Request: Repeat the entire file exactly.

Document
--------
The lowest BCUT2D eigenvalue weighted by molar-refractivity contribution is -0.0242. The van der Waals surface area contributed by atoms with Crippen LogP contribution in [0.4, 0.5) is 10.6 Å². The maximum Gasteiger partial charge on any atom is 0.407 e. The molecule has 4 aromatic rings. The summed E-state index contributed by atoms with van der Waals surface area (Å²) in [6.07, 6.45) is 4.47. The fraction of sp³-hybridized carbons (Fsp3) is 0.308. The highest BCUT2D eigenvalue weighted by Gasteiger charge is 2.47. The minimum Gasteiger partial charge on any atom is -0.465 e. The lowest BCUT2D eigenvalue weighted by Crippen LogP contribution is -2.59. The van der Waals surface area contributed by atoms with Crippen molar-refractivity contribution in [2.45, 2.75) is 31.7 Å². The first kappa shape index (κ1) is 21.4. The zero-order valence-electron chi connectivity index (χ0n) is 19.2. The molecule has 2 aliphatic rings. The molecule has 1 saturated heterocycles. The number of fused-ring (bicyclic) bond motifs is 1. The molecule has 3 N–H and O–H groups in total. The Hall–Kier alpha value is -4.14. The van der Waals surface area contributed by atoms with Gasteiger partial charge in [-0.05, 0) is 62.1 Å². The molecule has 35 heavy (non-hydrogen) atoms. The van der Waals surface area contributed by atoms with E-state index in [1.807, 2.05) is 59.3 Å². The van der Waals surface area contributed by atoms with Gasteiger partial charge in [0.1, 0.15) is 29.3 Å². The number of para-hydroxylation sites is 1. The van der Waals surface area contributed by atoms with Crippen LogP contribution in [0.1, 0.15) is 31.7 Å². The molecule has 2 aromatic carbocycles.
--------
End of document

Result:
The lowest BCUT2D eigenvalue weighted by molar-refractivity contribution is -0.0242. The van der Waals surface area contributed by atoms with Crippen LogP contribution in [0.4, 0.5) is 10.6 Å². The maximum Gasteiger partial charge on any atom is 0.407 e. The molecule has 4 aromatic rings. The summed E-state index contributed by atoms with van der Waals surface area (Å²) in [6.07, 6.45) is 4.47. The fraction of sp³-hybridized carbons (Fsp3) is 0.308. The highest BCUT2D eigenvalue weighted by Gasteiger charge is 2.47. The minimum Gasteiger partial charge on any atom is -0.465 e. The lowest BCUT2D eigenvalue weighted by Crippen LogP contribution is -2.59. The van der Waals surface area contributed by atoms with Crippen molar-refractivity contribution in [2.45, 2.75) is 31.7 Å². The first kappa shape index (κ1) is 21.4. The zero-order valence-electron chi connectivity index (χ0n) is 19.2. The molecule has 2 aliphatic rings. The molecule has 1 saturated heterocycles. The number of fused-ring (bicyclic) bond motifs is 1. The molecule has 3 N–H and O–H groups in total. The Hall–Kier alpha value is -4.14. The van der Waals surface area contributed by atoms with Gasteiger partial charge in [-0.05, 0) is 62.1 Å². The molecule has 35 heavy (non-hydrogen) atoms. The van der Waals surface area contributed by atoms with E-state index in [1.807, 2.05) is 59.3 Å². The van der Waals surface area contributed by atoms with Gasteiger partial charge in [0.1, 0.15) is 29.3 Å². The number of para-hydroxylation sites is 1. The van der Waals surface area contributed by atoms with Crippen LogP contribution in [0.1, 0.15) is 31.7 Å². The molecule has 2 aromatic carbocycles.